Why is a maritime forest different than other forests?

January 2004

Directly exposed to wind and salt spray, oceanside forests develop a sculpted look. The angle of trees indicates the direction of prevailing winds.

Directly exposed to wind and salt spray, oceanside forests develop a sculpted look. The angle of trees indicates the direction of prevailing winds.

Maritime forests are unique because they are made up of plants that can withstand strong winds, periodic flooding and damaging salt spray. These woodlands are found along coastal barrier islands and shorelines bordering sounds and rivers. On barrier islands, they’re usually found on the soundside.

On the Oceanside where sand dunes are small or missing, maritime forests form tightly woven canopies that slope toward the sea. The canopy’s sheared, sculpted appearance is created by prevailing winds and salt spray that stunts the growth of the trees. Plants that best tolerant these conditions are found on the outer edges where weather is most severe. Live oak, wax myrtle, yaupon, red cedar and red bay are hardy examples.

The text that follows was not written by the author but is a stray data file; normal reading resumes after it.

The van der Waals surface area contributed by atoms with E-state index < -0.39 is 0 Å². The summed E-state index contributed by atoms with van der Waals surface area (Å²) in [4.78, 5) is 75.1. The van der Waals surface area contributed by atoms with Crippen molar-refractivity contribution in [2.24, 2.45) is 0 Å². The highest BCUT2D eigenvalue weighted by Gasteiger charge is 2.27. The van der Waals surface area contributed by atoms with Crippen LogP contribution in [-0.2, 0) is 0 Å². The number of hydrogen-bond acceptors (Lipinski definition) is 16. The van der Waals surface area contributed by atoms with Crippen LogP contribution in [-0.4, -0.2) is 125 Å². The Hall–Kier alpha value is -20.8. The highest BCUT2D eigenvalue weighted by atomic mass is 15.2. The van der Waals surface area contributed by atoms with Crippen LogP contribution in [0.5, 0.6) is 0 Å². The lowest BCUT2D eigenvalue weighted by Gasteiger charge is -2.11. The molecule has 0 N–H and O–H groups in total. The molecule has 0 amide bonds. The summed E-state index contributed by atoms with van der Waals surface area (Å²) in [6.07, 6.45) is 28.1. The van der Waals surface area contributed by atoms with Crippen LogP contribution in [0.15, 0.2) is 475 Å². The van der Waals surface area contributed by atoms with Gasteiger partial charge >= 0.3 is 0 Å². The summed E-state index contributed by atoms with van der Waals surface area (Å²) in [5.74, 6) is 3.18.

The canopy’s positive effect is that it acts as a windscreen to protect the forest’s less tolerant interior trees, such as American holly, beach olive, ironwood and loblolly pine. In well-protected maritime forests, maples, elms and ash trees also survive.

Native Americans and early island settlers established settlements in the shelter of these unique forests, where the woodlands also provided habitat for mammals, reptiles and hundreds of bird species.

Today, maritime forests are dwindling, primarily because of development; however, a number still exist in North Carolina, including Nags Head Woods and Buxton Woods on the Outer Banks; Theodore Roosevelt Natural Area on Bogue Banks; Huggins Island at Hammocks Beach State Park near Swansboro; and Bald Head Woods along Cape Fear near Wilmington.

The disappearing forests are extremely important ecologically and environmentally. They provide island stabilization, soil production, nutrient conservation, storm protection and ground water storage. Their eradication could have major impacts on ecosystems and surrounding water quality.